The Two State Solution and the Next Four Years
The cynics among us will believe that nothing much will change in the next four years in the Middle East but that is a particularly narrow view. There have been important changes in the Israeli-Palestinian conflict along with the relationship between the US and Israel. The Bush administration was aggressive in their efforts to reshape the region and trapped in a narrow ideological position that always seemed to favor the military. Obama’s first four years were characterized mostly by patience and changes in certain political conditions such as the Palestinian economy, settlement construction, and security. But Obama did not foreground the Israeli-Palestinian conflict; he did not stake his presidency on it or claim that he had new ideas or directions.
The problem now, and Obama’s most prominent obstacle should he be reelected, is resuscitating the peace process and getting back to discussions about the political viability of the Palestinians. Benjamin Netanyahu’s coalition with the right wing parties is necessary for him to govern but brings about a mix of partners that is thoroughly incapable of making the necessary adjustments that will improve the situation. The tensions between Hamas and Fatah continue and keep the conflict inflamed such that Hamas can interfere with any progress on the part of Fatah. But if Obama gets another four years he might be able to play a more significant role in a two state solution because the main parties – the Israelis and Palestinians – are incapable of reaching an accord on their own.
Things have been quiet of late. There have been few efforts toward settlement and many believe it’s a calm before the storm. Of course the Israeli leadership has been waiting until after the elections (which will be just a few days from now) to see who they will be doing business with. But whomever is elected president must engage in a workable two state solution that addresses the history and aspirations of both sides. Romney, at present anyway, is thoroughly incapable of doing this. A significant campaign plank for Obama has been that a vote for Romney is a vote to return to a way of doing things more characteristic of the Bush administration. This will be equally true in foreign policy as in economic policy. And although Romney is probably more moderate than the campaign represents, I have still seen nothing in his policy or speeches to indicate the sympathy or nuance necessary for genuine settlement of this dispute. At present, the task of solving the conflict is made more complicated by a loss of confidence in the two state solution. The Israeli-Palestinian conflict has become even more dangerous and unsolvable because the most viable and politically legitimate option (the two state solution) is losing credibility.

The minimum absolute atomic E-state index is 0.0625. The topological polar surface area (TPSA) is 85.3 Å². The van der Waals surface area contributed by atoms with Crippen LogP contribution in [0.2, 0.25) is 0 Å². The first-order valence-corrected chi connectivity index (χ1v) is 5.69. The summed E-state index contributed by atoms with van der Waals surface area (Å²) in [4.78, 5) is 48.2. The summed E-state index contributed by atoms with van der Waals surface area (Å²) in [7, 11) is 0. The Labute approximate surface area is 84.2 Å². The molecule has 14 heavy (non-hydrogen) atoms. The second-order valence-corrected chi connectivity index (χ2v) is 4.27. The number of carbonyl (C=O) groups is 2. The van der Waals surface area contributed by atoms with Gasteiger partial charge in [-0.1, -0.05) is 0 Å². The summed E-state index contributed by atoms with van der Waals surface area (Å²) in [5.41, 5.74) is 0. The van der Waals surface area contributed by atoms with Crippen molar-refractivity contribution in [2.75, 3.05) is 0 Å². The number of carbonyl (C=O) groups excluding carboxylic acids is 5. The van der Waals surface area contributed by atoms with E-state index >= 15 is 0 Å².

In the earlier days of the conflict the Palestinians expressed little interest in the two state solution because they saw it as artificial and, more importantly, were clearly not inclined to offering the Israelis a parallel right to a state. Later they came to accept a two state solution but not with full enthusiasm. But a second Obama administration will be in a much better position to inaugurate a state even though conditions are more difficult. Interestingly, there is more enthusiasm for building a Palestinian state among global leaders and Europeans than from the Palestinians themselves. A Palestinian state in the future will provide one barrier against extremism and help with forging coalitions with Iran and other Islamists.
The next president will have to approach the Israeli-Palestinian conflict with skill and sensitivity. There’s a danger that a two state solution is an American solution or, even worse, an Israeli one rather than a mulilateral solution. Many Palestinians feel that the idea of statehood has been distorted and that anything they agree upon would be something other than their own.
There is a real chance that statehood could dissolve into the background as a Palestinian achievement. There’s so much cynicism and lack of confidence in the process that both sides see statehood is an impossible achievement. But Obama is actually in a better position than any previous president to resuscitate the two state solution because of his ability to speak to diverse audiences and thereby improve America’s standing. If Obama actually became engaged in the Middle East peace process and deployed all of his powers of diplomacy he just might succeed.
The world is growing weary of the endless repetition of issues such as security, refugees, Jerusalem, and borders. The entire peace process is filled with slogans and clichés about peace that does not get anyone any closer to goals. Obama is in a position to find a new language to reconnect both sides to their national aspirations and do it in such a way that all sides are strengthened. All of this of course is assuming he is reelected.